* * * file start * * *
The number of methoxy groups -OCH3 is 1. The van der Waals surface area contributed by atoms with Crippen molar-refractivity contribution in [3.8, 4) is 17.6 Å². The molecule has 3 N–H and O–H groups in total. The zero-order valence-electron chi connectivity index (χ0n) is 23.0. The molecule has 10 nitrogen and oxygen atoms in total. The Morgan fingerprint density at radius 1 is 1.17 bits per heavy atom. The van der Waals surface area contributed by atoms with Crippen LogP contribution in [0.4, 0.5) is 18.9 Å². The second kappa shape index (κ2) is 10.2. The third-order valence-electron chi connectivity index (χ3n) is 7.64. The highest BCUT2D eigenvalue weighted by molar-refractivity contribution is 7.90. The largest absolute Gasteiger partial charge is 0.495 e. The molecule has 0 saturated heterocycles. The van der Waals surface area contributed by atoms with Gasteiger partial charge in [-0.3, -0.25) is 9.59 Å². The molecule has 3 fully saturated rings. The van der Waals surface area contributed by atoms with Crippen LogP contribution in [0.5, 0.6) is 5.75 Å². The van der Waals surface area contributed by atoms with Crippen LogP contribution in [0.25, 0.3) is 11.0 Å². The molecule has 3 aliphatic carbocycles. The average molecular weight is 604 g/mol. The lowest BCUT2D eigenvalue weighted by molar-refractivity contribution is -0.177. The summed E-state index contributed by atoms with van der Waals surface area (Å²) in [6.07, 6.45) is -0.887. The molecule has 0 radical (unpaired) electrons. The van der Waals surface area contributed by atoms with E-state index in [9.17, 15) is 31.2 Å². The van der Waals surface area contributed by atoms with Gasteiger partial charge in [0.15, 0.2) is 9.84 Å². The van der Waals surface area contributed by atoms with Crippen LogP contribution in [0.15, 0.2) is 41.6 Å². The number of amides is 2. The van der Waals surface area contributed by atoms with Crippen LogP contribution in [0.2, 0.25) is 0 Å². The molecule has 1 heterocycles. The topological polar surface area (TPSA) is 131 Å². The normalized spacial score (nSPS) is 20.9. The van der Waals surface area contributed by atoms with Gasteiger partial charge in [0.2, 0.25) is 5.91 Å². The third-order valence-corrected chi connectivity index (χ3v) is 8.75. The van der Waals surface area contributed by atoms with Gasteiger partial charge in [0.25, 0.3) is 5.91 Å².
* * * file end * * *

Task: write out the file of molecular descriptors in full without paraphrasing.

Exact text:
The number of methoxy groups -OCH3 is 1. The van der Waals surface area contributed by atoms with Crippen molar-refractivity contribution in [3.8, 4) is 17.6 Å². The molecule has 3 N–H and O–H groups in total. The zero-order valence-electron chi connectivity index (χ0n) is 23.0. The molecule has 10 nitrogen and oxygen atoms in total. The Morgan fingerprint density at radius 1 is 1.17 bits per heavy atom. The van der Waals surface area contributed by atoms with Crippen LogP contribution in [0.4, 0.5) is 18.9 Å². The second kappa shape index (κ2) is 10.2. The third-order valence-electron chi connectivity index (χ3n) is 7.64. The highest BCUT2D eigenvalue weighted by molar-refractivity contribution is 7.90. The largest absolute Gasteiger partial charge is 0.495 e. The molecule has 0 saturated heterocycles. The van der Waals surface area contributed by atoms with Gasteiger partial charge in [-0.3, -0.25) is 9.59 Å². The molecule has 3 fully saturated rings. The van der Waals surface area contributed by atoms with Crippen LogP contribution in [0.5, 0.6) is 5.75 Å². The van der Waals surface area contributed by atoms with Crippen LogP contribution in [0.25, 0.3) is 11.0 Å². The molecule has 3 aliphatic carbocycles. The average molecular weight is 604 g/mol. The lowest BCUT2D eigenvalue weighted by molar-refractivity contribution is -0.177. The summed E-state index contributed by atoms with van der Waals surface area (Å²) in [6.07, 6.45) is -0.887. The molecule has 0 radical (unpaired) electrons. The van der Waals surface area contributed by atoms with E-state index in [9.17, 15) is 31.2 Å². The van der Waals surface area contributed by atoms with Gasteiger partial charge in [0.15, 0.2) is 9.84 Å². The van der Waals surface area contributed by atoms with Crippen LogP contribution in [0.15, 0.2) is 41.6 Å². The number of amides is 2. The van der Waals surface area contributed by atoms with Crippen LogP contribution in [0.2, 0.25) is 0 Å². The molecule has 1 heterocycles. The topological polar surface area (TPSA) is 131 Å². The normalized spacial score (nSPS) is 20.9. The van der Waals surface area contributed by atoms with Gasteiger partial charge in [0.2, 0.25) is 5.91 Å². The third-order valence-corrected chi connectivity index (χ3v) is 8.75. The van der Waals surface area contributed by atoms with Gasteiger partial charge in [0.25, 0.3) is 5.91 Å².